Consider this. You have probably gone through situations that caused you pain, but you made it and now you are on the other side. How you dealt with those circumstances might be helpful to you when you are faced with a similar reality. You have likely gained wisdom by the ways you have handled or mishandled successful times, as well. All of these experiences may also help someone else, perhaps another pastor.

I would imagine you’ve learned several hard lessons as a parent and spouse — and maybe you (and we all) could benefit from what you went through. Your diary or journal would contain remembrances of good times and bad, successes and failures. You would be reminded of times when you were a good mom or dad and when you made some mistakes.

WriteYourStoryNow 250x123You would come face to face again with ministry issues that changed your life. For instance: “Today, I made a decision to move on. I will assume the leadership of a new congregation. My wife and family are thrilled. I feel I should have had a better chance to turn things around here.”

Or . . . “My son needed me today, but I had pastoral duties that would not allow me the time to be the dad I wanted to be. I hope he will understand.”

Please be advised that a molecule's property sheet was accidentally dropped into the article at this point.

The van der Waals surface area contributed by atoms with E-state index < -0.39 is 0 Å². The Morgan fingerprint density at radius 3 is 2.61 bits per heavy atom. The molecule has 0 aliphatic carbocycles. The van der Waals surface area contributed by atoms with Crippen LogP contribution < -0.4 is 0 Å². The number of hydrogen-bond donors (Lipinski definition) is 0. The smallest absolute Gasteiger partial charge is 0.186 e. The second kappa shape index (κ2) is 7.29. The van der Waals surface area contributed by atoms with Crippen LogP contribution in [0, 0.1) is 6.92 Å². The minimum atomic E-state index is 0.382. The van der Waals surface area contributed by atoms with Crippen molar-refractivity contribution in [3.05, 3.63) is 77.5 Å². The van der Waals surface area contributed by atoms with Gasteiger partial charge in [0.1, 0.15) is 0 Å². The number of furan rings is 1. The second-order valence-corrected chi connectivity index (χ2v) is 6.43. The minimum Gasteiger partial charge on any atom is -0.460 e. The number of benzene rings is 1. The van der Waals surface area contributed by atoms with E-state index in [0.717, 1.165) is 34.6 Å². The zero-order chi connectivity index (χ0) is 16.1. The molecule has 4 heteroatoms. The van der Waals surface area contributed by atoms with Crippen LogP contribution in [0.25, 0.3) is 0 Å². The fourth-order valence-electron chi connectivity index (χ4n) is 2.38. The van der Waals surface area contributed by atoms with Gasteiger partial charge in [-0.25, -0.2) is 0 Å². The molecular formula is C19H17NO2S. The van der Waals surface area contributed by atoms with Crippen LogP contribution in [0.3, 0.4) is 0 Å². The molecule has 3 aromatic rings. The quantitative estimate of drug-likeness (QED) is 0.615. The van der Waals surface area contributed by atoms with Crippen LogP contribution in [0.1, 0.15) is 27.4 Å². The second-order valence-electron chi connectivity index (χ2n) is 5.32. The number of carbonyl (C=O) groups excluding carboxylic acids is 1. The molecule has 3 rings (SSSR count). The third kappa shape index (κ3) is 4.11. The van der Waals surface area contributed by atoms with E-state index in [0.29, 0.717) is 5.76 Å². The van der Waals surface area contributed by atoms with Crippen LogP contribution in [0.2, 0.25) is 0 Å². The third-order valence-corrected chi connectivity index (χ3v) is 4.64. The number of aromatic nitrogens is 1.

Or . . . “I’m sad today. The baby we had been praying for died. I was there with the family, but I didn’t have answers. I could only say, ‘God loves you now more than ever.’ They seemed to appreciate my concern and prayers.”

Or . . . “I was at lunch today with a man in our community. As we talked, I could see he was hungry for a new life. I led him to Jesus Christ. It was awesome. What a day!”

Or . . . “Sunday came too quickly this week. I didn’t have time to prepare well — but God helped me. Some said it was the best sermon I have ever delivered. I think it’s because I had to trust Him more.”

LearnFromYourPast 250x141Our stories should be told if for no one else but our families. Think of the blessings you would experience if you had such a book from your parents, other relatives, or significant people in your life. Please consider doing this. You, my colleague, have a story — tell it!

“I will remember the deeds of the LORD; yes, I will remember your miracles of long ago” (Psalm 77:11).

“Look to the LORD and his strength; seek his face always. Remember the wonders he has done, his miracles, and the judgments he pronounced” (Psalm 105:4-5).